Friday, 16 July 2010

Inception - Dir. Christopher Nolan

Visually mesmerizing and narratively enthralling, Christopher Nolan’s stop-gap project before he commits to the third film in his Batman saga is a non-stop thrill ride which delivers on all levels; consciously and sub-consciously. Like everybody else in the real world, Dom Cobb (Leonardo DiCaprio) has a full-time job except, unlike the rest of society, his job transcends realities. His work involves extracting confidential and sensitive information from client’s minds as they wander in an artificial dream-like state. To attempt this intricate process, they require an ‘architect’ who will construct the dream world in which the client’s subconscious is drawn into, before extracting the information from them. As Cobb mentions however, this process can essentially degenerate into ‘theft’ as clients may subconsciously place their secrets inside a bank or safe, which the team will have to crack to explore and exploit.

After a job goes askew, Cobb is hired by the shady businessman Saito (Ken Watanabe) to perform an almost impossible, and incredibly complex act; Inception. Instead of extracting an idea or information, inception requires the planting of an idea into the subconscious mind of the client, thereby influencing any potential future decisions they may make, e.g. implanting into the mind of a client the suggestion that they should release an inferior product in the future to allow a rival competitor to prosper. Cobb assembles together a well-respected and able team of experts willing to commit to the act of inception, including the forger Eames (Tom Hardy), who has the ability to assume any identity in the dream world, the architect Adriadne (Ellen Page) who is young student constructing the world in which they will tread, the chemist Yusuf (Dileep Rao) who is providing the substances that will allow them to stay under in the dream world for an extended period of time, and Arthur (Joseph Gordon-Levitt), who is the team’s ‘point man’ and Cobb’s highly regarded second in command.

Despite its hundred and sixty million dollar budget which is most prominent in the film’s stunning visuals, the real endearing aspect of ‘Inception’ is the brilliant story which Nolan allows to slowly unravel throughout the two hours and twenty minutes of run time. Constantly keeping the tension at appropriate heights, while also allowing the story to develop showcasing various twists and tales, Nolan’s screenplay is the intricate competent which truly makes the film work on various inter-connecting levels. From mystery-thriller, to science fiction and a hefty dose of drama, as the story unfolds, the visuals dazzle, and the characters themselves continue to grow, develop and prosper in this artificial environment.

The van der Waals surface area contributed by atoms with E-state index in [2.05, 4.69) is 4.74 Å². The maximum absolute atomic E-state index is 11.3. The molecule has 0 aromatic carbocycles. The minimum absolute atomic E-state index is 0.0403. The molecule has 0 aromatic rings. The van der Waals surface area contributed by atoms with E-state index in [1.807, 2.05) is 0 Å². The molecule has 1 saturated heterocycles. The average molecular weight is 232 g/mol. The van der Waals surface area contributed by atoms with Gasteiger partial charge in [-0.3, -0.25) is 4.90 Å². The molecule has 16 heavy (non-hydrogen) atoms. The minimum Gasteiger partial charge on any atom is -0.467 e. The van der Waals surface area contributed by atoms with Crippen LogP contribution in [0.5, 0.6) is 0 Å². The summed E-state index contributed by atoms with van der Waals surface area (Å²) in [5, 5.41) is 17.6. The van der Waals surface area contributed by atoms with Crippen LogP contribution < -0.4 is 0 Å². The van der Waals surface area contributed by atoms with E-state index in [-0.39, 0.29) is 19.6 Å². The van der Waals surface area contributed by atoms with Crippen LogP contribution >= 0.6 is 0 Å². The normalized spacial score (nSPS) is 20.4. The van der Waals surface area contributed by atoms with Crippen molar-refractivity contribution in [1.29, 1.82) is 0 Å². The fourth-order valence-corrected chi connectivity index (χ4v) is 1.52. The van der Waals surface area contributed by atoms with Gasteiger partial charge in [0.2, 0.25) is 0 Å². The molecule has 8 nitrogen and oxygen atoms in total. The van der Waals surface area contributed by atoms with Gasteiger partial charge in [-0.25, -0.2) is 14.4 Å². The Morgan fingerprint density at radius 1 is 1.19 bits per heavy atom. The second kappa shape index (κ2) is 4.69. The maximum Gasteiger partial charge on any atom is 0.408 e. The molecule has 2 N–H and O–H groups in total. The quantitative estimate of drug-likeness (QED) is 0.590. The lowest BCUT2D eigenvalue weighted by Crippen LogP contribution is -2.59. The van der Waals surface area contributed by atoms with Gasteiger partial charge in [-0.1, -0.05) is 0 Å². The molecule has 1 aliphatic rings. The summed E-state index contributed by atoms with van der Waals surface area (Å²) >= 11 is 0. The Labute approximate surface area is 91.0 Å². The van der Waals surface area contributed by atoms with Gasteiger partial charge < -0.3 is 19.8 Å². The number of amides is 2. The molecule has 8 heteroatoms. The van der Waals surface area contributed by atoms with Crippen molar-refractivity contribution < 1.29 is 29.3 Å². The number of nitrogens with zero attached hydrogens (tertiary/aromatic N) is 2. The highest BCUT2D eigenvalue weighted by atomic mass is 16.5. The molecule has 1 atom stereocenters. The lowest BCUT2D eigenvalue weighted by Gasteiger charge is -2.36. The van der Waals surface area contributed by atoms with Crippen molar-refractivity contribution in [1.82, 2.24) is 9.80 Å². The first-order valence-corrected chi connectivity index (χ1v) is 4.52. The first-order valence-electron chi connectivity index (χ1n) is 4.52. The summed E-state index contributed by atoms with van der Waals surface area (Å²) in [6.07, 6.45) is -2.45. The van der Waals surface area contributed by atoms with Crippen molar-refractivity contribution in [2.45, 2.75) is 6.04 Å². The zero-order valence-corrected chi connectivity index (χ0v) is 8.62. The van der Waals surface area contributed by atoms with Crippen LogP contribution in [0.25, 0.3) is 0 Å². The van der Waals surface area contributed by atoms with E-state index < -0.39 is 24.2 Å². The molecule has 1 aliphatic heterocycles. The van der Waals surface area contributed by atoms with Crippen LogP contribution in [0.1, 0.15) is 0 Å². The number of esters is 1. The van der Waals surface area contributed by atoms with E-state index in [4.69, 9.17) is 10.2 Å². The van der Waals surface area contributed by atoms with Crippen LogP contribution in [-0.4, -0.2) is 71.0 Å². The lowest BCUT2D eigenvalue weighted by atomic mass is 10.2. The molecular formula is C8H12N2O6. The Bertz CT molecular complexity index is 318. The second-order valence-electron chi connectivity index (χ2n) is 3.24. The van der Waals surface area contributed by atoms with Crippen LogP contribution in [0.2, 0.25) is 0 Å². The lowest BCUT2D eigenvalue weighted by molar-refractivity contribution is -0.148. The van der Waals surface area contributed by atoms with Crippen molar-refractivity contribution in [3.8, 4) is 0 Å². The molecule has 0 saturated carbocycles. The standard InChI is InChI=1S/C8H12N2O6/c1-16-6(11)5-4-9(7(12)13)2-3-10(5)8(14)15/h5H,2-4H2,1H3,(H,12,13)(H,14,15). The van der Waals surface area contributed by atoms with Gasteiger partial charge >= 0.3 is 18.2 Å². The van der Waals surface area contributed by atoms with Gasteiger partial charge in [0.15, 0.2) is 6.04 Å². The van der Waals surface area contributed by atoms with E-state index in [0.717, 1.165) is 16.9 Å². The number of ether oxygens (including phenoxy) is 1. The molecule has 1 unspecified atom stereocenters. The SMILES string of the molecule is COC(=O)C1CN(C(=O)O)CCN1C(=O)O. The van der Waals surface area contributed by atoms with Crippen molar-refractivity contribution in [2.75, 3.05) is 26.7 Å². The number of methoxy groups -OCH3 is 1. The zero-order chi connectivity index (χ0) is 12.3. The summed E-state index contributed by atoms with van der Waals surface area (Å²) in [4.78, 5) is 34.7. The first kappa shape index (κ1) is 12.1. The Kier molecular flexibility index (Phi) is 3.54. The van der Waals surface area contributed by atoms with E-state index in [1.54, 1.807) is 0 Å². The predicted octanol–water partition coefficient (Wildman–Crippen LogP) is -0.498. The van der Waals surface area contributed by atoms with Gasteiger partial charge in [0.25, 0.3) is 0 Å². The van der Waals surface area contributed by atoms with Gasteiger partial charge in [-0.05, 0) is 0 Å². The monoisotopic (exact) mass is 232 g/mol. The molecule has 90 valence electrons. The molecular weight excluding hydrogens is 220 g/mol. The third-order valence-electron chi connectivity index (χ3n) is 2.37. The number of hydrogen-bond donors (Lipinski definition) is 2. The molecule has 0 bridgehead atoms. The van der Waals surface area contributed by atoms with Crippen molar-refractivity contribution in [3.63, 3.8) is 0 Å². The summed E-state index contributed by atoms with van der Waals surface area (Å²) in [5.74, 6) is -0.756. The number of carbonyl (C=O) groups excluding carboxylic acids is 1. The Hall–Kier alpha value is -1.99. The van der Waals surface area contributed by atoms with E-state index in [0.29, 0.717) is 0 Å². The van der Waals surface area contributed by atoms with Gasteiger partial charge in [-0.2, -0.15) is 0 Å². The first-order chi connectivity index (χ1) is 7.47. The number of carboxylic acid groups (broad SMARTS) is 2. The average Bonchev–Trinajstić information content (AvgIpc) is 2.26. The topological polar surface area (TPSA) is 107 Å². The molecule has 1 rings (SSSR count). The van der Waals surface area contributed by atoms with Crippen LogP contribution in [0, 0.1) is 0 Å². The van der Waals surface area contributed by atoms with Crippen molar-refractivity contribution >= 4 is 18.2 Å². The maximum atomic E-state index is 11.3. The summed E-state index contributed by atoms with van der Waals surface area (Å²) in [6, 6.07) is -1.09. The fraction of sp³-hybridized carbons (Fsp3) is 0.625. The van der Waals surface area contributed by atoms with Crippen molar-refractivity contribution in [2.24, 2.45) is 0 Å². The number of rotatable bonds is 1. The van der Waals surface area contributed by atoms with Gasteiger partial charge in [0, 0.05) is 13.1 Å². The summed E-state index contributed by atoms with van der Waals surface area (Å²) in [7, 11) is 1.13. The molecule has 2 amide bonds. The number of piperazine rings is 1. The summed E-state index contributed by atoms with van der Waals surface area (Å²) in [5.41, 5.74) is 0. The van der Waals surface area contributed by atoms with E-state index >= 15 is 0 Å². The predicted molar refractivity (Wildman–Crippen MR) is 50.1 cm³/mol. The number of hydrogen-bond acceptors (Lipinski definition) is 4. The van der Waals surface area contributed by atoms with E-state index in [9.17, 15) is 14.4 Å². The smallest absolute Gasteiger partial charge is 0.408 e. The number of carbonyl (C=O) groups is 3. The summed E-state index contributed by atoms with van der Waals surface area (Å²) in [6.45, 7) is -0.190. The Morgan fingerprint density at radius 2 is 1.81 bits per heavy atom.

On the surface ‘Inception’ is a heist movie in really simple, generic terms, but under the surface it contains underlying themes of love, loss, grief and the inability to forget those we used to, and still do love. Despite constantly being surrounded by dangerous situations in both realities, Cobb’s real danger comes in the form of his memories and in particular those of his wife (Marion Cotillard). While the other members of his team seem to perform their actions for the thrill of the event and the payment on delivery, Cobb is instead restricted by outside factors which keep him constrained within his transcending prison of never-ending certainty, and this (in?)sanity is projected to the audience in a typically emotional and brilliant Leonardo DiCaprio performance. Aside from DiCaprio, the always radiant Joseph Gordon-Levitt gives yet another proficient acting performance he can be proud of. Yet, despite the array of talent on show including DiCaprio and Sir Michael Caine, no doubt for the next few months the name trickling out of the Casting Department’s on both sides of the Atlantic will be that of the gentlemanly Tom Hardy. From obscurity to the A-List in a matter of years, not bad for the London man who only got his leading role a mere eighteen months ago.

But the real question here is; Can Christopher Nolan do no wrong? With ‘Inception’ comes the directors seventh feature film, and with this his sixth film to open to startling critical acclaim, and as many will agree, rightly so. Nolan has created a fantastically imaginative world where nobody is even safe, even when their bodies shut down and decide to roam the depths of the human subconscious. His story draws you in, while the gravity-defying action and unstable personalities of the characters keep you deeply rooted in your seat for a well-spent two hours and twenty minutes of pure, leisurely cinematic enjoyment.
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